As you might expect, everything goes downhill from there.

These books are written in first-person from Alcatraz’s point of view–but not thirteen year old Alcatraz’s POV. Alcatraz is writing these books as his autobiography, years after the events that transpire. (By doing this, he also confirms that one of my favorite ships ends with them being married, and that just makes me happy.) He states blatantly that he wants to clear up the misconceptions about his life and the heroic deeds that all of the people in the Free Kingdoms believe he has committed. He wants to prove that he’s a fraud. That he’s a liar. That he’s arrogant. That he’s stupid. That he’s a coward.

Now, you see, the best way to show a reader that a character is not something is trying too hard to convince them that they are.

Alcatraz isn’t a fraud. He does everything people think he has. He saves the Free Kingdoms from the war being waged by the Librarians. He infiltrates the highest level of the Librarian strongholds and comes back alive. He delivers speeches that rouse the entirety of the Free Kingdoms to action (or, at least, those sympathetic to his cause).

Alcatraz isn’t a liar. At best, he withheld certain things when returning from his adventures, but he hasn’t lied. He is perhaps the most honest narrator you could find. He tells everything to you straight, pulling no punches. (Except that time when he claims to be a fish. But that’s to prove a point.)

Alcatraz isn’t arrogant. There are times when he lets the fame get to his head, true, but when he’s needed, he pulls back. He learns from his mistakes and changes. It’s that change that really proves that he isn’t a static, arrogant person deserving of shame.

Alcatraz isn’t stupid. He’s actually highly intelligent and charismatic, even if he covers up that fact with snark and sarcasm most of the time. And he’s also a kid. He is a thirteen year old kid who gets sucked into a world that he doesn’t understand and practically forced into a leadership position he is unprepared for. He expects himself to be perfect, not make any mistakes, and not let anyone get hurt. And because that doesn’t happen, he considers himself an idiot.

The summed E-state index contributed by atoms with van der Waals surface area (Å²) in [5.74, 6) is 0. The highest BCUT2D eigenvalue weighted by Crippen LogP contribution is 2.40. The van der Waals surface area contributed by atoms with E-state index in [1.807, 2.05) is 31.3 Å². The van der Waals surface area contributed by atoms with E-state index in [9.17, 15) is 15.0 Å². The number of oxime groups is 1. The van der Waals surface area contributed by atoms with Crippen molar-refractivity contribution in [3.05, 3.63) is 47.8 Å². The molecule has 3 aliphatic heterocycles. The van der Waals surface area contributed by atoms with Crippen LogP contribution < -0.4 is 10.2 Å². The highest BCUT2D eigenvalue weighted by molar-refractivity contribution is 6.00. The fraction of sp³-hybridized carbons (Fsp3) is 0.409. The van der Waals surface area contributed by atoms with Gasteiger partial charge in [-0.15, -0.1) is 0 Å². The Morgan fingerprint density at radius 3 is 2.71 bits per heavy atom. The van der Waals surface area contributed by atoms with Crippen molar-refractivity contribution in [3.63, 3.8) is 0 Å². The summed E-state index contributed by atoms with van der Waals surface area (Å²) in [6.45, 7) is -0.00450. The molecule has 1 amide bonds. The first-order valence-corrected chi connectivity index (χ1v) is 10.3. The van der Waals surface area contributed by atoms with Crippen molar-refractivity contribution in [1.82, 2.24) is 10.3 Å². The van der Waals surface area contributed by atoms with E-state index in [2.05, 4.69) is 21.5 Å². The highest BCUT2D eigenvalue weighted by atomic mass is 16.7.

And Alcatraz isn’t a coward. When it matters, he throws himself into the front lines. He makes the difficult choices that need to be made–even if his friends might be hurt. That isn’t cowardice. That’s becoming a leader.

He has a single argument that he believes proves all of these things, though. When he was about to be sacrificed on an altar of outdated encyclopedias, he lets his father die in his place. Worse, he chooses his father to die in his place. At the end of that chapter he writes, “Deep down, in that moment of crisis, I didn’t want to die. I can tell myself it was because I thought it would waste more of their time to take me off the altar and put him there instead. But in the end, I just didn’t want to die.” To him, this doesn’t justify what he did. It’s not a plea for forgiveness. It is the capstone of his self-hatred.

It doesn’t matter to him that his father did offer himself to be sacrificed instead of Alcatraz. In his mind, he murdered his own father that day, and the guilt has eaten him alive for years. He is tormented to such a point that he feels the need to set the record straight and confess everything. Because what else can he do?